Fruits and vegetables that are not treated with pesticides or herbicides may contain higher concentrations of cancer-fighting compounds, new research shows.
In a sample of three types of produce, investigators from the University of California, Davis discovered that those grown without the pest-fighting chemicals had up to 60% more of the cancer-fighting compounds known as flavonoids than conventionally grown produce.
Further research is needed to determine if the differences in flavonoid content persist from the field to supermarket shelves.
If that proves to be the case, food not treated with pesticides, herbicides and fertilizers--in this study, organic produce--may offer more anti-cancer benefits than traditionally grown produce. That would mean there's an added benefit to buying organic.
Flavonoids, which are found in a variety of fruits and vegetables as well as in tea and red wine, are thought to boost health in part by combating oxidation, a process in which cell-damaging substances called free radicals accumulate. Oxidative damage can be caused by outside factors, such as cigarette smoking, or by factors on the cellular level. Oxidation is also suspected of increasing the risk of heart disease, stroke and several other diseases.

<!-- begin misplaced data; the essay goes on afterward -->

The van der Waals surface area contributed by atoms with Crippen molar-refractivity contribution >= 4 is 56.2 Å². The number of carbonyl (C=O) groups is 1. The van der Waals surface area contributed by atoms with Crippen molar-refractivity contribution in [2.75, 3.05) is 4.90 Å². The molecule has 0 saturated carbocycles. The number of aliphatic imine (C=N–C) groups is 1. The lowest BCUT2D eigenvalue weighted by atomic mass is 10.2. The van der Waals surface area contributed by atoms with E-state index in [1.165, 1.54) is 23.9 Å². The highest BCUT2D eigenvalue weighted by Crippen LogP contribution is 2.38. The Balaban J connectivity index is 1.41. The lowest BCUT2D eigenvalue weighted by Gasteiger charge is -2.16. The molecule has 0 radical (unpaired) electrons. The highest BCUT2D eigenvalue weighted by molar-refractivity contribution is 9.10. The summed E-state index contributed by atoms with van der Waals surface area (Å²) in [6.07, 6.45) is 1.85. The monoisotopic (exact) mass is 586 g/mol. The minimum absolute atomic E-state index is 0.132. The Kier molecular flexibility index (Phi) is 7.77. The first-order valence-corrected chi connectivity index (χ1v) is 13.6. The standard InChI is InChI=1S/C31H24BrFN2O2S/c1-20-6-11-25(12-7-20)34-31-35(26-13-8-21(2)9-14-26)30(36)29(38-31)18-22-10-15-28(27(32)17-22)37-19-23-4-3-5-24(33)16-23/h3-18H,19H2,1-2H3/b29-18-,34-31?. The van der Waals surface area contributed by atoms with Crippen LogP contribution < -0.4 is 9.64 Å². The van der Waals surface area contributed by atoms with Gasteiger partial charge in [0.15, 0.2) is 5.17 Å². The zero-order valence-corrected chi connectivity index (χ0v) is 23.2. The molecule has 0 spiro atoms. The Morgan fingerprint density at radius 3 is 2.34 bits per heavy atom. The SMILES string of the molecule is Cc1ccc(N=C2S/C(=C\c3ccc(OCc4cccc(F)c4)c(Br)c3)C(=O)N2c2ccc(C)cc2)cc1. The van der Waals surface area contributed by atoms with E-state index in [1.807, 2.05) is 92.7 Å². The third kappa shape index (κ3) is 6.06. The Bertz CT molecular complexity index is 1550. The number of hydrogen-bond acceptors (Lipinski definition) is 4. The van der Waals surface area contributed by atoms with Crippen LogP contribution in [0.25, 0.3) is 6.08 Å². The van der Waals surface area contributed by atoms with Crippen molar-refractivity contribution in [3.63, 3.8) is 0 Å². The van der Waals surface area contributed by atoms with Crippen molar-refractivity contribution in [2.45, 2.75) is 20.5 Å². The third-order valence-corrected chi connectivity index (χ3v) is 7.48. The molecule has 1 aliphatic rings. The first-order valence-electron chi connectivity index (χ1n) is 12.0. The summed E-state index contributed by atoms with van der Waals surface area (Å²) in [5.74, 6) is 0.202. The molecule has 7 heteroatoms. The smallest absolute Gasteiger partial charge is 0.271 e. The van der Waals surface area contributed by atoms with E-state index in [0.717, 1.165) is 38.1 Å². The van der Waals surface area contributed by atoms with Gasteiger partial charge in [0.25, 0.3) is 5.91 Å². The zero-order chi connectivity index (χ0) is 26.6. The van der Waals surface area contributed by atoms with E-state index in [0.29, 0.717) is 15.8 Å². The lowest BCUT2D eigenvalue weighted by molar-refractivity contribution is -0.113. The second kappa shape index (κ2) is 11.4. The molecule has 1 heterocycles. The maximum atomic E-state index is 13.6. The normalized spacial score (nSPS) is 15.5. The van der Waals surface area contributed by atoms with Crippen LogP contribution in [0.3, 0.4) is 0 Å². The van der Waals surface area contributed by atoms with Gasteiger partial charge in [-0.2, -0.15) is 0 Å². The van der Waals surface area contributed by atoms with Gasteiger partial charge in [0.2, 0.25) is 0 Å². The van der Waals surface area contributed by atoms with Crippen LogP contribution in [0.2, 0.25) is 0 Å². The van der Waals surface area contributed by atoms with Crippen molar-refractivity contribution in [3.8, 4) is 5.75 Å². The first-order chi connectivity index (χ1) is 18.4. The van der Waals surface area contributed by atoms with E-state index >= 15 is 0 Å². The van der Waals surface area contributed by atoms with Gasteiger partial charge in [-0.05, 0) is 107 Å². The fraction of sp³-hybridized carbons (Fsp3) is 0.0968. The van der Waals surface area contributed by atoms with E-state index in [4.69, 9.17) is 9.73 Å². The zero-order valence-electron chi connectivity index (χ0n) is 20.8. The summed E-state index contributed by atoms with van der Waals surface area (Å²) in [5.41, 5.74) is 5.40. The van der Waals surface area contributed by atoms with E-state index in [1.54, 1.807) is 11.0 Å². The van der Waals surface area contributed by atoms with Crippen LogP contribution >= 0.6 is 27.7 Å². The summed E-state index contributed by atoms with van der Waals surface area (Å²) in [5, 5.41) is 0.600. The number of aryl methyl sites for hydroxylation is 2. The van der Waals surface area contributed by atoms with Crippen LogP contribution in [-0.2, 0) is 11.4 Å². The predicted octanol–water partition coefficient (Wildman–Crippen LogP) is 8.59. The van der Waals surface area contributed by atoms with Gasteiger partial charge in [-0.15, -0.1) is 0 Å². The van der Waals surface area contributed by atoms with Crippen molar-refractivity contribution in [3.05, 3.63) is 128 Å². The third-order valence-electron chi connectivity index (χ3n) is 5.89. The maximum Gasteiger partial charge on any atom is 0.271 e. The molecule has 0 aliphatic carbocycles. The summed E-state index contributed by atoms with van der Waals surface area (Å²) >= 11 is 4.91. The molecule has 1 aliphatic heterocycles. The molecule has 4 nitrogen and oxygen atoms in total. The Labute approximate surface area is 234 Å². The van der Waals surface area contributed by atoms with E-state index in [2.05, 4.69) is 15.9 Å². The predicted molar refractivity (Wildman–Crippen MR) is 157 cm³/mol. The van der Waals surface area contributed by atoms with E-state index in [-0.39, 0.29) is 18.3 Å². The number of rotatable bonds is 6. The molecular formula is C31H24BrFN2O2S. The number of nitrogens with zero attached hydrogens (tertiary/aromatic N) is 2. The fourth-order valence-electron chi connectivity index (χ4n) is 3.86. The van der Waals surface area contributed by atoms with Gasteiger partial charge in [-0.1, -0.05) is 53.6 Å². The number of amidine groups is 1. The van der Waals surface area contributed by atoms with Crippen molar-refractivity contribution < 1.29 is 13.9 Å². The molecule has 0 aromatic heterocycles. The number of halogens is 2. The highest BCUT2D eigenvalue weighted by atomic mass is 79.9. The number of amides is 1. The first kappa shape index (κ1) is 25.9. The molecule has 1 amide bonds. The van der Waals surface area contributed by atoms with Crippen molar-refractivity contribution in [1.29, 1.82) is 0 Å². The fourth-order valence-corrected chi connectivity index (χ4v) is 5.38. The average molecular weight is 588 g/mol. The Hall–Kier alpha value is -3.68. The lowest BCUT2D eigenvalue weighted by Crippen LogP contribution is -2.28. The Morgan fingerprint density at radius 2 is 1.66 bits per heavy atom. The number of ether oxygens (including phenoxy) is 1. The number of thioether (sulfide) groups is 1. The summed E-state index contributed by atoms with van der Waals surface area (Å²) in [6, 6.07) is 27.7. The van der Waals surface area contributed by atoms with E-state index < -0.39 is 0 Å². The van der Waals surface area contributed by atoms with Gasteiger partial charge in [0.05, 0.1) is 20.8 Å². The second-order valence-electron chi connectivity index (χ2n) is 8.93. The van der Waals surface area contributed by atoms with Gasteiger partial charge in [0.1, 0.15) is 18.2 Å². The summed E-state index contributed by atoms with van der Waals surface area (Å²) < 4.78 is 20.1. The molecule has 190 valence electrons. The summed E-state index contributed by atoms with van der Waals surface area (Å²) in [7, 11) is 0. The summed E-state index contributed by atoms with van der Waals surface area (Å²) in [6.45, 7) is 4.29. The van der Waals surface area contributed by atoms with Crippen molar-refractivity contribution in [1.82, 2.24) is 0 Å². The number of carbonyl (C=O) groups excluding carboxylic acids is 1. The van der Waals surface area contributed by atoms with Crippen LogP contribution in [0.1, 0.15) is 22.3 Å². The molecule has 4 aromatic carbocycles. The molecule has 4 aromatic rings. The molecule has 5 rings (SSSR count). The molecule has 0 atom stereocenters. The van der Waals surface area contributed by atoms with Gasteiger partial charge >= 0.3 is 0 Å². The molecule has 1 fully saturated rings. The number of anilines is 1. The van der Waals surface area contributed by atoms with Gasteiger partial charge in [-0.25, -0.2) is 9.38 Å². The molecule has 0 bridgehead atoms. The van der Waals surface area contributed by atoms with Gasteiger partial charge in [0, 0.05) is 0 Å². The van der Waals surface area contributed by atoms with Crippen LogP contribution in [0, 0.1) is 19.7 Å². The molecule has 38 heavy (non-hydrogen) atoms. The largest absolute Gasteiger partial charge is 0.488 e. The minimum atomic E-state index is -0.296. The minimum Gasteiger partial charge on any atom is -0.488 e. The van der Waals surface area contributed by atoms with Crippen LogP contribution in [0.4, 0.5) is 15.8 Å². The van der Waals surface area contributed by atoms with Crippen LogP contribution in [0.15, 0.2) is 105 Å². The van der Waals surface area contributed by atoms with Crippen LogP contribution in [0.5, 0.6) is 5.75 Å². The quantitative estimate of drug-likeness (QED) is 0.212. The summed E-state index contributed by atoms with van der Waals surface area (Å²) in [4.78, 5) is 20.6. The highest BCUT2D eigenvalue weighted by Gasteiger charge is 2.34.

In the study, the researchers compared flavonoid content in marionberries (a type of blackberry), strawberries and corn. Produce samples had been grown without any pesticides, herbicides or fertilizer; with fertilizer only; or according to conventional standards, which use all three substances. Organic produce is raised without the use of most pesticides and fertilizers.
They found that flavonoid levels were 59 percent higher in corn that had been grown with fertilizer only than in corn raised with pesticides, herbicides and fertilizer. Marionberries and strawberries grown with or without fertilizers contained around 50 percent and 19 percent more flavonoids, respectively, than those that were conventionally grown.
Plants use flavonoids to protect themselves against outside stresses, such as insects, other creatures and ultraviolet radiation. For instance, when an insect starts eating a plant, the plant's flavonoid levels increase; when pesticides protect plants from these and others stresses, plants have less need to boost flavonoid levels.
The current study did not measure which types of flavonoids are present in which crops.
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